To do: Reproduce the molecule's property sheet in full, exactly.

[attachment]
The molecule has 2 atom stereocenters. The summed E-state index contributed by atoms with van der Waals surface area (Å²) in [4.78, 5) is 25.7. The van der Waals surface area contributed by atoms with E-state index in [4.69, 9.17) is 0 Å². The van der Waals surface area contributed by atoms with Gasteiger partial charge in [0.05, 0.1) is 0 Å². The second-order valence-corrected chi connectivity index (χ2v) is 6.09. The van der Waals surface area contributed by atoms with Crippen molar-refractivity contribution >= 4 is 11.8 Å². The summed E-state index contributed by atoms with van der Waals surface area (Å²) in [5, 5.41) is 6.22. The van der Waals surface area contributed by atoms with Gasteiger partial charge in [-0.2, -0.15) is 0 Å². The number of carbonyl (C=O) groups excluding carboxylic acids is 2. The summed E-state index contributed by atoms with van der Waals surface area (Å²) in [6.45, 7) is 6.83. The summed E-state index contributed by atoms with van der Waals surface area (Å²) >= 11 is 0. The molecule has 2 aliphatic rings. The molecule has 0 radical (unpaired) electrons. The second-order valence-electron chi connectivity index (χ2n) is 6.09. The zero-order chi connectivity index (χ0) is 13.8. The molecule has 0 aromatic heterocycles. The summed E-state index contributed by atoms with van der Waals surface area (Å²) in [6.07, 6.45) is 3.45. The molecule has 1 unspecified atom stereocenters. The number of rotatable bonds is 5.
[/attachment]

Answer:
The molecule has 2 atom stereocenters. The summed E-state index contributed by atoms with van der Waals surface area (Å²) in [4.78, 5) is 25.7. The van der Waals surface area contributed by atoms with E-state index in [4.69, 9.17) is 0 Å². The van der Waals surface area contributed by atoms with Gasteiger partial charge in [0.05, 0.1) is 0 Å². The second-order valence-corrected chi connectivity index (χ2v) is 6.09. The van der Waals surface area contributed by atoms with Crippen molar-refractivity contribution >= 4 is 11.8 Å². The summed E-state index contributed by atoms with van der Waals surface area (Å²) in [5, 5.41) is 6.22. The van der Waals surface area contributed by atoms with Gasteiger partial charge in [-0.2, -0.15) is 0 Å². The number of carbonyl (C=O) groups excluding carboxylic acids is 2. The summed E-state index contributed by atoms with van der Waals surface area (Å²) in [6.45, 7) is 6.83. The summed E-state index contributed by atoms with van der Waals surface area (Å²) >= 11 is 0. The molecule has 2 aliphatic rings. The molecule has 0 radical (unpaired) electrons. The second-order valence-electron chi connectivity index (χ2n) is 6.09. The zero-order chi connectivity index (χ0) is 13.8. The molecule has 0 aromatic heterocycles. The summed E-state index contributed by atoms with van der Waals surface area (Å²) in [6.07, 6.45) is 3.45. The molecule has 1 unspecified atom stereocenters. The number of rotatable bonds is 5.